The largest customer installation of DGX-1 systems to date, the supercomputer will accelerate the application of AI to solve complex challenges in healthcare, manufacturing and public safety.
“DGX-1 is like a time-machine for AI researchers,” said Jen-Hsun Huang, founder and CEO of NVIDIA. “Enterprises, research centers and universities worldwide are adopting DGX-1 to ride the wave of deep learning — the technology breakthrough at the center of the AI revolution.”
The RIKEN Center for Advanced Intelligence Project will use the new supercomputer, scheduled to go online next month, to accelerate AI research in several areas, including medicine, manufacturing, healthcare and disaster preparedness.
“We believe that the NVIDIA DGX-1-based system will accelerate real-world implementation of the latest AI technologies as well as research into next-generation AI algorithms,” said Arimichi Kunisawa, head of the Technical Computing Solution Unit at Fujitsu Limited. “Fujitsu is leveraging its extensive experience in high-performance computing development and AI research to support R&D that utilizes this system, contributing to the creation of a future in which AI is used to find solutions to a variety of social issues.”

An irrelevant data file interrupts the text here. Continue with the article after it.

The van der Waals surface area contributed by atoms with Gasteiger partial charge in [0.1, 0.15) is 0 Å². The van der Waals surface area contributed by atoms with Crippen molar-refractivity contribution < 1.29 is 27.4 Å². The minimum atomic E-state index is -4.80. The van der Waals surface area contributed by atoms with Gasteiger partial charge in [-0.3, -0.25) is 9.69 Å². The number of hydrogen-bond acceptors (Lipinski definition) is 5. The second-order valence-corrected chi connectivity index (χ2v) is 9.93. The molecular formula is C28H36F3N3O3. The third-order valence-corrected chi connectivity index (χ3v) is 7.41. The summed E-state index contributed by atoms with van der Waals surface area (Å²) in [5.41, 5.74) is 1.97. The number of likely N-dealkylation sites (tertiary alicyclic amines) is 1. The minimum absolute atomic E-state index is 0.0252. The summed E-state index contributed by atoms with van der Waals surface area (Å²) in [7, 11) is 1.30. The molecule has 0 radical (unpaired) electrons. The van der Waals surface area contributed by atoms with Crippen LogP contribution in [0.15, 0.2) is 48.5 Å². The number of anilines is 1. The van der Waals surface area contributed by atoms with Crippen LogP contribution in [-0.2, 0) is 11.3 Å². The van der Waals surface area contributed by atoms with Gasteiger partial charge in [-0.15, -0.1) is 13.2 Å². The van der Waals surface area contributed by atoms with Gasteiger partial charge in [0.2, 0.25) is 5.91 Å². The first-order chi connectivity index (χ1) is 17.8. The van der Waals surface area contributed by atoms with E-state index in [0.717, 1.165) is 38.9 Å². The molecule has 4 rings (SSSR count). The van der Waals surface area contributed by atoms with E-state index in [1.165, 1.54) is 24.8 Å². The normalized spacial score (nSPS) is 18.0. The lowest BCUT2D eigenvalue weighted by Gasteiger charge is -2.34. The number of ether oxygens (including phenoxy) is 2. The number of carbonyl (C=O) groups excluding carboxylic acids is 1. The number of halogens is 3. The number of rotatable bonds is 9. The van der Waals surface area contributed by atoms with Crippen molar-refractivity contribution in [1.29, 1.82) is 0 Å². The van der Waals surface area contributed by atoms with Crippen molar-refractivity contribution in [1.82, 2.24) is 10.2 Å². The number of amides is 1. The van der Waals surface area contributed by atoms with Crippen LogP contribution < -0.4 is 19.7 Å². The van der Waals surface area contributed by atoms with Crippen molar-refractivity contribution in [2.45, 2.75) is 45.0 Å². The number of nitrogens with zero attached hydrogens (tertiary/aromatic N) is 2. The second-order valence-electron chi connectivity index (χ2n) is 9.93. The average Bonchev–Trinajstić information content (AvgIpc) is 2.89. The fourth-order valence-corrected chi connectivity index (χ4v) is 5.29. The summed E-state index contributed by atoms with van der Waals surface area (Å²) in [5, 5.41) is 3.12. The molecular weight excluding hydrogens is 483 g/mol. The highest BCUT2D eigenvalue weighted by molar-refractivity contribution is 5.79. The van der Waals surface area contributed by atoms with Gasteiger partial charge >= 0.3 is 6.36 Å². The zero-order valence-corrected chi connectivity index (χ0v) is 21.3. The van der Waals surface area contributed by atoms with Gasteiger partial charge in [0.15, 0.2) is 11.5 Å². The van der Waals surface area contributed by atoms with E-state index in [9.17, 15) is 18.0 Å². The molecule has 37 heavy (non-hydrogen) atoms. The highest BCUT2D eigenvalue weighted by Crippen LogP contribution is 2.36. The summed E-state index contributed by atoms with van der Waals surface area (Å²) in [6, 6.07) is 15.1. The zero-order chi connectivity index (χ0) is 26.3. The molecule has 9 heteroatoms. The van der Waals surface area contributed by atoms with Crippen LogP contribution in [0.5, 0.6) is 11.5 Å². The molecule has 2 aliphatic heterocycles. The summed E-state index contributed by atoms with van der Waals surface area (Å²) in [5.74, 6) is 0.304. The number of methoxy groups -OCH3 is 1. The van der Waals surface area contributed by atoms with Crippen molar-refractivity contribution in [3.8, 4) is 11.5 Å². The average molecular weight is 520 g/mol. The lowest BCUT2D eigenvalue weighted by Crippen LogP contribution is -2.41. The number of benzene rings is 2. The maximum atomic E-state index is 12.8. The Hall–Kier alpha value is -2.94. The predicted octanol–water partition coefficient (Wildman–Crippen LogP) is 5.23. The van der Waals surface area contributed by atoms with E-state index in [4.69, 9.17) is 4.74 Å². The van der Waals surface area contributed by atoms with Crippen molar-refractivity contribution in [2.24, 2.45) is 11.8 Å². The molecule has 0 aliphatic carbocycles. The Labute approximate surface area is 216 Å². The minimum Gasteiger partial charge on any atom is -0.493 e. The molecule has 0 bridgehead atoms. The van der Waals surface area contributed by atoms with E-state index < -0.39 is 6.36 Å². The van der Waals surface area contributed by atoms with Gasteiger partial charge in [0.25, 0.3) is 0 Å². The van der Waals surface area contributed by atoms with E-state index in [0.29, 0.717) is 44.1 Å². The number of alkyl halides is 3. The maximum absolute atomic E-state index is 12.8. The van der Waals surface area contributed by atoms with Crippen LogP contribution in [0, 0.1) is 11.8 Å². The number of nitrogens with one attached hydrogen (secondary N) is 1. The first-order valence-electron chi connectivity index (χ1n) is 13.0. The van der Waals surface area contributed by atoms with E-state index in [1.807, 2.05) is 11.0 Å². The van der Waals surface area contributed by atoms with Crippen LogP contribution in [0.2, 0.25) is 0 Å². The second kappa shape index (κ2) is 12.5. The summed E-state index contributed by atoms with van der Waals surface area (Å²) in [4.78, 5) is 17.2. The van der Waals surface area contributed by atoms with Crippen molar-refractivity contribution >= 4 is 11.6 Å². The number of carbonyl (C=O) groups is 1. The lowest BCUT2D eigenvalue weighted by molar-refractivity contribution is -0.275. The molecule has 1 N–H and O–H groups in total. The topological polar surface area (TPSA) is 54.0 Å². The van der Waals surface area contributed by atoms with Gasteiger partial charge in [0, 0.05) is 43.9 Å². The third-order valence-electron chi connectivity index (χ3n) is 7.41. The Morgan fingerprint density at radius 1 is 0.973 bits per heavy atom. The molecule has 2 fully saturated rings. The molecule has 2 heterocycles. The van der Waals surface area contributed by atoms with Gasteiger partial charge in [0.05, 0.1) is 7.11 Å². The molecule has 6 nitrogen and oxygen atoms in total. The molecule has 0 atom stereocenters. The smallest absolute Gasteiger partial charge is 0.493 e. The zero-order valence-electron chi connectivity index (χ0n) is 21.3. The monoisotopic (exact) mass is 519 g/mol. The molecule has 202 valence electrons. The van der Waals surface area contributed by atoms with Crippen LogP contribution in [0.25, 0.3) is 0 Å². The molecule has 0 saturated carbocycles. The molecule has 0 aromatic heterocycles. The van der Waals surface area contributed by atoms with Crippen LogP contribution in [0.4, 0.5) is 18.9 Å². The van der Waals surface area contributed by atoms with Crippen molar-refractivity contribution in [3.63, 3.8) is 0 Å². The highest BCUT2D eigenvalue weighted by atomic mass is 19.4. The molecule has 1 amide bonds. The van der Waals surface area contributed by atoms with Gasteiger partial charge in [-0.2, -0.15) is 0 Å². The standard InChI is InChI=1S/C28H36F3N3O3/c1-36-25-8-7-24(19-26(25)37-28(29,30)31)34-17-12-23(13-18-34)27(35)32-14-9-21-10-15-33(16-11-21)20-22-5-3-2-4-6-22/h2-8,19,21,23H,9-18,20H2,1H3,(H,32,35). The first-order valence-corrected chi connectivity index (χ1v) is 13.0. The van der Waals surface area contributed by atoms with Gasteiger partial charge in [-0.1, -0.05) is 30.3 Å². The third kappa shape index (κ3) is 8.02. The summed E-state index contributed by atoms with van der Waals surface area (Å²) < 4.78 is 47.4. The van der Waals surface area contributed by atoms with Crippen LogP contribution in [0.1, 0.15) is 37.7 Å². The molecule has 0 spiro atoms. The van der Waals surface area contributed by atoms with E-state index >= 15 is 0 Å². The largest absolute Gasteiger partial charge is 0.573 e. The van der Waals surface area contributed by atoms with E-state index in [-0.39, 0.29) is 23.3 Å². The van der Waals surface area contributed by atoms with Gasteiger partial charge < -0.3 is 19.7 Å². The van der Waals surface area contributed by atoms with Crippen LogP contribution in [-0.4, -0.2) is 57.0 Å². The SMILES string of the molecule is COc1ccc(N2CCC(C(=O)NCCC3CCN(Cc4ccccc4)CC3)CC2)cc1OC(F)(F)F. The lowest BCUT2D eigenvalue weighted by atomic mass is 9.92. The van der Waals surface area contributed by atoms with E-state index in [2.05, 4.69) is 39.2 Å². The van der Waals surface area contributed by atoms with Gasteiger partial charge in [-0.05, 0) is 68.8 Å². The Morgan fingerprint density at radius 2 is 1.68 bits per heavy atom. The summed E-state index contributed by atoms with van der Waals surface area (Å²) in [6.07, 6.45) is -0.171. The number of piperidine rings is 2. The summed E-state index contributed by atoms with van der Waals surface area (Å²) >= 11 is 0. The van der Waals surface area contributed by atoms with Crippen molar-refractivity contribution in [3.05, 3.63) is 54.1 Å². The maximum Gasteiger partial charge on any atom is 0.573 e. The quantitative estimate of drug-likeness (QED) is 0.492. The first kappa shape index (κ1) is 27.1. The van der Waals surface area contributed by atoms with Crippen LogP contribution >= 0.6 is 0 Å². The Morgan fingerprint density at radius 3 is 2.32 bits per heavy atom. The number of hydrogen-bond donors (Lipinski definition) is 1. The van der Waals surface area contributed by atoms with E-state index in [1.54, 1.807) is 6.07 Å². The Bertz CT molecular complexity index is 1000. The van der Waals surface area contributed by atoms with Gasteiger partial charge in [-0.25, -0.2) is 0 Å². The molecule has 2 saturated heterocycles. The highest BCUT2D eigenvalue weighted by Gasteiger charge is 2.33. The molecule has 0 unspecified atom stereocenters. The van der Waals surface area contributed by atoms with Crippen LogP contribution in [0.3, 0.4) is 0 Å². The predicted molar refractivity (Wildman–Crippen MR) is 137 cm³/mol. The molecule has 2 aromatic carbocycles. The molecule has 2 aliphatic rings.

Conventional HPC architectures are proving too costly and inefficient for meeting the needs of AI researchers. So companies like Fujitsu and customers like RIKEN are looking for GPU-based solutions that reduce cost and power consumption while increasing performance. Each DGX-1 combines the power of eight NVIDIA Tesla P100 GPUs with an integrated software stack optimized for deep learning frameworks, delivering the performance of 250 conventional x86 servers.
The system features a number of technological innovations unique to the DGX-1, including:
- Containerized deep learning frameworks, optimized by NVIDIA for maximum GPU-accelerated deep learning training
- Greater performance and multi-GPU scaling with NVIDIA NVLink, accelerating time to discovery
- An integrated software and hardware architecture optimized for deep learning
The supercomputer will also use 32 Fujitsu PRIMERGY servers, which, combined with the DGX-1 systems, will boost its total theoretical processing performance to 4 petaflops when running half-precision floating-point calculations.